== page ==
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New book on big data, AI and data science for executive audiences

It’s been a while since my last blog post, but I wanted to update everyone on a project that’s been keeping me busy recently.

Last year Pearson Publishing commissioned me to write a book on big data / data science.  They asked me to write it for executive audiences (non-technical), and to make it very practical for business use. Writing the book was quite a task, but it was a great exercise in summarizing the industry experience I’d gathered in my years leading data science teams at various companies (including eBay).

My book, titled Big Data Demystified, was released in the UK in February of this year, and it has just recently become available in the USA on Amazon     

I divided the book into two parts, the first being a general overview of big data, AI, data science, along with an overview of related technologies and applications.   The second part is a how-to for companies looking to use these tools and technologies to improve business results.

Here is an overview of the chapters:

Part 1: Big Data Demystified

Chapter 1: The Story of Big Data

How big data developed into a phenomenon, why big data has become such an important topic over the past few years, where the data is coming from, who is using it and why, and what has changed to make possible today what was not possible in the past.

Chapter 2: Artificial Intelligence, Machine Learning, and Big Data

A brief history of Artificial Intelligence (AI), how it relates to machine learning, an introduction to neural networks and deep learning, how AI is used today and how it relates to big data, and some words of caution in working with AI.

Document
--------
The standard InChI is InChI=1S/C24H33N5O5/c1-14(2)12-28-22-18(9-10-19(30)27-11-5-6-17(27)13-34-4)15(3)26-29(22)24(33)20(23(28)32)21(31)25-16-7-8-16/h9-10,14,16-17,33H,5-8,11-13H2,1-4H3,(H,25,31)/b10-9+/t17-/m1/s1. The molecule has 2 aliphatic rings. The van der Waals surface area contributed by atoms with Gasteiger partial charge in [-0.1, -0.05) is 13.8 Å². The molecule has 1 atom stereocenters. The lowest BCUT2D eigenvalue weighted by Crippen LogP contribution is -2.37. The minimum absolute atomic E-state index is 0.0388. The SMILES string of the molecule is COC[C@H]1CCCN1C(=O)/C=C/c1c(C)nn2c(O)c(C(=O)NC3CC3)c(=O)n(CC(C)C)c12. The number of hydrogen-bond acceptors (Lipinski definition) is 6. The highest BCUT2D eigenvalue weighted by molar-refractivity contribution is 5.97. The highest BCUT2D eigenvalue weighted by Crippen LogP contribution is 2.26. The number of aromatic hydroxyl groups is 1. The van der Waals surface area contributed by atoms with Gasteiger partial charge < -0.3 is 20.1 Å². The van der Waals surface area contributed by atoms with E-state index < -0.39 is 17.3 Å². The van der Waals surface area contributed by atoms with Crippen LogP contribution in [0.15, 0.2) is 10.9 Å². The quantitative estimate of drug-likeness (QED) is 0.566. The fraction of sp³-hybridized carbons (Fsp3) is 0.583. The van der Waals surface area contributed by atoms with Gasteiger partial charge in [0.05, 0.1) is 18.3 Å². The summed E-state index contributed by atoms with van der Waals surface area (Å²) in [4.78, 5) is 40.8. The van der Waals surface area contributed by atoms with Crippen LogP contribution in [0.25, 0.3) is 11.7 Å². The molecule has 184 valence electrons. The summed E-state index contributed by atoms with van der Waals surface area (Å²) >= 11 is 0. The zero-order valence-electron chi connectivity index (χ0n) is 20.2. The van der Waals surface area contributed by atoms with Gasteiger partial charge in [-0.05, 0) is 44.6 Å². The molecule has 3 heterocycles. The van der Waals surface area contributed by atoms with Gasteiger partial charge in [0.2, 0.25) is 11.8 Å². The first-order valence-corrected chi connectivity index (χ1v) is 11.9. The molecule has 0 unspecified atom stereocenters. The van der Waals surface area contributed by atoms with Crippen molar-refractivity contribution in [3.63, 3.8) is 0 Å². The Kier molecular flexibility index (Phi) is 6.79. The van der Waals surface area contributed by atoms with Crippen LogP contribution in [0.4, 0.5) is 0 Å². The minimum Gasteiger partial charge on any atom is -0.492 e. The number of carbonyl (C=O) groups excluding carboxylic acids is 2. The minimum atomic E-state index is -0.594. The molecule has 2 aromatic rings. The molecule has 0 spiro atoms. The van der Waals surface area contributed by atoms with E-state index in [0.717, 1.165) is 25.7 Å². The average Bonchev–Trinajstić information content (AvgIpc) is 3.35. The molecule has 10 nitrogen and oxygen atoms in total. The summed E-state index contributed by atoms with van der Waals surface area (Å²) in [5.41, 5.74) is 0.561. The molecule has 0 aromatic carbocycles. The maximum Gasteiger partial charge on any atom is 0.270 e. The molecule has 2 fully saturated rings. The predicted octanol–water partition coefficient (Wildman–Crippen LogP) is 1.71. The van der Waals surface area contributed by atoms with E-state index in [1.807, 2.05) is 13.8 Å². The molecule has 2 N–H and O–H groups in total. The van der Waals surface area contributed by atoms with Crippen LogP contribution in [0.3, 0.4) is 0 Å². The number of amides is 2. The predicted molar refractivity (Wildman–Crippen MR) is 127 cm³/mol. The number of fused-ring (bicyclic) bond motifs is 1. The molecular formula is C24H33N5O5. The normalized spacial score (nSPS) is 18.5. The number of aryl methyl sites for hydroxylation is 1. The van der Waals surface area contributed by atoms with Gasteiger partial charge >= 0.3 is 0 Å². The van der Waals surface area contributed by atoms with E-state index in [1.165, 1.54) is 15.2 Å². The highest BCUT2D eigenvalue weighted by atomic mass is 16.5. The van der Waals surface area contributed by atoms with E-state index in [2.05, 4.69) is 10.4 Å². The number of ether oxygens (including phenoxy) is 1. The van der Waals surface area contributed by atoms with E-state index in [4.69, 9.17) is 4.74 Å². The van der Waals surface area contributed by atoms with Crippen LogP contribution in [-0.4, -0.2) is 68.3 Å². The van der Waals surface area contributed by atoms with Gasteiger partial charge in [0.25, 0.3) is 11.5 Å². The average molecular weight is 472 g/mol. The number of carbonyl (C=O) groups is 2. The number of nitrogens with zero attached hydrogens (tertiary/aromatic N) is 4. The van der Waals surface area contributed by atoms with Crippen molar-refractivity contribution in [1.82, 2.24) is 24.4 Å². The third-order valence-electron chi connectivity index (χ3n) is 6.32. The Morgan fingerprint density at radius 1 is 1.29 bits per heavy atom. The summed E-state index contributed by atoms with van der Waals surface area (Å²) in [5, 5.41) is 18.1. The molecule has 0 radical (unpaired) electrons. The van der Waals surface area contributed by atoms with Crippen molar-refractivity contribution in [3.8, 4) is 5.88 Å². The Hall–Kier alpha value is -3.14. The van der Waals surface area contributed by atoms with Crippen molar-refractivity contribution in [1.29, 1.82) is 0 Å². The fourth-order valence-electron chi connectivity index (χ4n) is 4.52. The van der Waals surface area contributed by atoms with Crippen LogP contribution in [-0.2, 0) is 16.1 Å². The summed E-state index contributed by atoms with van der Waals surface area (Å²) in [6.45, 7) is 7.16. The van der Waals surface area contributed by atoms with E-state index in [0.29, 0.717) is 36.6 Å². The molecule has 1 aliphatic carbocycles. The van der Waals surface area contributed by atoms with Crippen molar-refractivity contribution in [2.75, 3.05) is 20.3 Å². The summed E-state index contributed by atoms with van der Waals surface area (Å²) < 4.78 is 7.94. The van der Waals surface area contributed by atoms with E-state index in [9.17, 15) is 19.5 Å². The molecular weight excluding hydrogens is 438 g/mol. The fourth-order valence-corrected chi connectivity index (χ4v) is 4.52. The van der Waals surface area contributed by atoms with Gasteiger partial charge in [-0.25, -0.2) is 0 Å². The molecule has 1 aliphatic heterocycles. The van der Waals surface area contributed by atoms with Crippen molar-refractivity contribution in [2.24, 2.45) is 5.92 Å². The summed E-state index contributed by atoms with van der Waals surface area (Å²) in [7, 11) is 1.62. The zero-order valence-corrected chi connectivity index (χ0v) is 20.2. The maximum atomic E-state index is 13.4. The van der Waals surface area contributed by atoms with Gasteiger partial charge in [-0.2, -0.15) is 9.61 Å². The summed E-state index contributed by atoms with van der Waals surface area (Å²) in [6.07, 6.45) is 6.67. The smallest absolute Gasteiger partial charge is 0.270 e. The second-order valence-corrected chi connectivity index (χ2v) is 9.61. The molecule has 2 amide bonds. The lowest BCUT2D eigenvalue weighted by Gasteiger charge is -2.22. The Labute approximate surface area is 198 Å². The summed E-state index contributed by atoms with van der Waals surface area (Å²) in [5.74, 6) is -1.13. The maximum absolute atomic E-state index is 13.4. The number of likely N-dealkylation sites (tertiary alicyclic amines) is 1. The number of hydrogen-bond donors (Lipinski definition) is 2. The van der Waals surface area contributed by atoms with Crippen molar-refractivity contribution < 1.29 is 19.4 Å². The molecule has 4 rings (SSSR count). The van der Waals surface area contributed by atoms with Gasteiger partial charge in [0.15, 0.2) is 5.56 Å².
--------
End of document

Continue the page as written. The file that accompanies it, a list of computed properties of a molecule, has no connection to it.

Chapter 3: Why is Big Data Useful?

How our data paradigm is changing, how big data opens new opportunities and improves established analytic techniques, what it means to be data driven, including success stories and case studies.

Chapter 4: Use-Cases for (Big) Data Analytics

An overview of twenty common business applications of (big) data, analytics, and data science, with an emphasis on ways in which big data improves existing analytic methods.

Chapter 5: Understanding the Big Data Ecosystem

Overview of key concepts related to big data, such as open-source code, distributed computing, and cloud computing.

Part 2: Making the Big Data Ecosystem Work for Your Organization


Chapter 6: How big data can help guide your strategy

Using big data to guide strategy based on insights into your customers, your product performance, your competitors, and additional external factors.


Chapter 7: Forming Your Strategy for Big Data and Data Science

Step-by-step instructions for scoping your data initiatives based on business goals and broad stakeholder input, assembling a project team, determining the most relevant analytics projects, and carrying projects through to completion.

Chapter 8: Implementing Data Science – Analytics, Algorithms and Machine Learning

Overview of the primary types of analytics, how to select models and databases, and the importance of agile methods to realize business value.

Chapter 9: Choosing Your Technologies

Choosing technologies for your big data solution: which decisions you’ll need to make, what to keep in mind, and what resources are available to help make these choices.

Chapter 10: Building Your Team

The key roles needed in big data and data science programs and considerations for hiring or outsourcing those roles.

Chapter 11: Security and Governance

Principles in privacy, data protection, regulatory compliance, and data governance, and their impact from legal, reputational, and internal perspectives. Discussions of PII, linkage attacks, and Europe’s new privacy regulation (GDPR). Case studies of companies who have gotten into trouble from inappropriate use of data.

Chapter 12: Launching the Ship – Successful Deployment in the Organization

Case study of a high-profile project failure. Best practices for making data initiatives successful in your organization, including advice on making your organization more data-driven, positioning your analytics staff within your organization, consolidating data, and using resources efficiently.

For those of you looking for a highly technical book, this isn’t it.  However, it does contain valuable advice for running data science projects within an organization and is thus useful for both technical and non-technical audiences.